Skip to main content
eScholarship
Open Access Publications from the University of California

A Design Methodology for Efficient Implementation of Deconvolutional Neural Networks on an FPGA

  • Author(s): Zhang, Xinyu
  • Advisor(s): Kreutz-Delgado, Ken
  • Smarr, Larry
  • et al.
Abstract

In recent years deep learning algorithms have shown extremely high performance on machine learning tasks such as image classification and speech recognition. In support of such applications, various FPGA accelerator architectures have been proposed for convolutional neural networks (CNNs) that enable high performance for classification tasks at lower power than CPU and GPU processors. However, to date, there has been little research on the use of FPGA implementations of deconvolutional neural networks (DCNNs). DCNNs, also known as generative CNNs, encode high-dimensional probability distributions and have been widely used for computer vision applications such as scene completion, scene segmentation, image creation, image denoising, and super-resolution imaging. We propose an FPGA architecture for deconvolutional networks built around an accelerator which effectively handles the complex memory access patterns needed to perform strided deconvolutions, and that supports convolution as well. We also develop a three-step design optimization method that systematically exploits statistical analysis, design space exploration and VLSI optimization. To verify our FPGA deconvolutional accelerator design methodology we train DCNNs offline on two representative datasets using the generative adversarial network method (GAN) run on Tensorflow, and then map these DCNNs to an FPGA DCNN-plus-accelerator implementation to perform generative inference on a Xilinx Zynq-7000 FPGA. Our DCNN implementation achieves a peak performance density of 0.012 GOPs/DSP.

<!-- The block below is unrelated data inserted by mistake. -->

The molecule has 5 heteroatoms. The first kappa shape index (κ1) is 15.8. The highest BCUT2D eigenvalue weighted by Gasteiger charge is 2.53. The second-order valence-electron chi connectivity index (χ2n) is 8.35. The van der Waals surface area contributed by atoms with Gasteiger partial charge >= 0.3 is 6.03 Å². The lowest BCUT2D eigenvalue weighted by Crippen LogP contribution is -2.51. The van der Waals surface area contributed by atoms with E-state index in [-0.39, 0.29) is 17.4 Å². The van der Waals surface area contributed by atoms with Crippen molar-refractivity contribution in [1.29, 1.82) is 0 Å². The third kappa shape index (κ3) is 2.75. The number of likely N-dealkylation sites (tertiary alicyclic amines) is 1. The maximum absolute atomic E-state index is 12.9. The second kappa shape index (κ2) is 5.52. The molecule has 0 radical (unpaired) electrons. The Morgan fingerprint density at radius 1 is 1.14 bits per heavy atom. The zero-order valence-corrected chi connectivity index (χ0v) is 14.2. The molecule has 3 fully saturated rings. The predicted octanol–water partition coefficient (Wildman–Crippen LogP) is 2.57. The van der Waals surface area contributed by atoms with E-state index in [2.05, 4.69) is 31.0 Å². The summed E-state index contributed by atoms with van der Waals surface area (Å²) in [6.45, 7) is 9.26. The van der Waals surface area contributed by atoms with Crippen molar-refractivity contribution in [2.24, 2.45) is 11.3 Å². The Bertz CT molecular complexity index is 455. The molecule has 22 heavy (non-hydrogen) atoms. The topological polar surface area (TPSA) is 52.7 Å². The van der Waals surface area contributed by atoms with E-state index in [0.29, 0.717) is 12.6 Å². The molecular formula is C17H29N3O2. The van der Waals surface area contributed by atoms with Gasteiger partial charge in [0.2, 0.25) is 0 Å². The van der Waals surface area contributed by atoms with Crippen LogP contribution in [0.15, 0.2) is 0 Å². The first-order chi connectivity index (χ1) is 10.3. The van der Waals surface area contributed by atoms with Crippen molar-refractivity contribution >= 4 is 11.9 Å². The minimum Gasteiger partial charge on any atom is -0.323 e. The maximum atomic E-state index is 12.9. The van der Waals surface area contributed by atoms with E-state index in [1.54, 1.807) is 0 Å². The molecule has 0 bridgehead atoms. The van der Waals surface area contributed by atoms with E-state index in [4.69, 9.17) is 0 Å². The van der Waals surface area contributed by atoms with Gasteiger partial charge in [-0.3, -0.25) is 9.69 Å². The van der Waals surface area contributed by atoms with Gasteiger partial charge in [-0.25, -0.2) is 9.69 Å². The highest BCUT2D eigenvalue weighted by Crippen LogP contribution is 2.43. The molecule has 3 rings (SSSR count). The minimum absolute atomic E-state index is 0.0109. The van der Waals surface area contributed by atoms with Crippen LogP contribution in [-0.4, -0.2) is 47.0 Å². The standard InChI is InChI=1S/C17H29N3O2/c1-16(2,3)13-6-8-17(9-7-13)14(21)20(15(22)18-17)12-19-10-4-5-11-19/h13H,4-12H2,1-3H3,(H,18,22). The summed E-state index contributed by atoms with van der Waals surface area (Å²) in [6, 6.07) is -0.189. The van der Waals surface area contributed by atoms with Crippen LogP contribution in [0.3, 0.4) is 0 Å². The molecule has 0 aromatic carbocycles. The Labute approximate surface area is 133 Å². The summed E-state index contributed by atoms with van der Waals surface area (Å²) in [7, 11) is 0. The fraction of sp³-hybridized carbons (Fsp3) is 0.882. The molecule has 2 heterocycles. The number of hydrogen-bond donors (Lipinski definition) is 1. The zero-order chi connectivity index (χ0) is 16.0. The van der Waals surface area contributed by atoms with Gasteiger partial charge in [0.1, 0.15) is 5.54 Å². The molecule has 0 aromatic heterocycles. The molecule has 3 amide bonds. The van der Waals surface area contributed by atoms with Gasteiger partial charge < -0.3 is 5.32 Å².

Main Content
Current View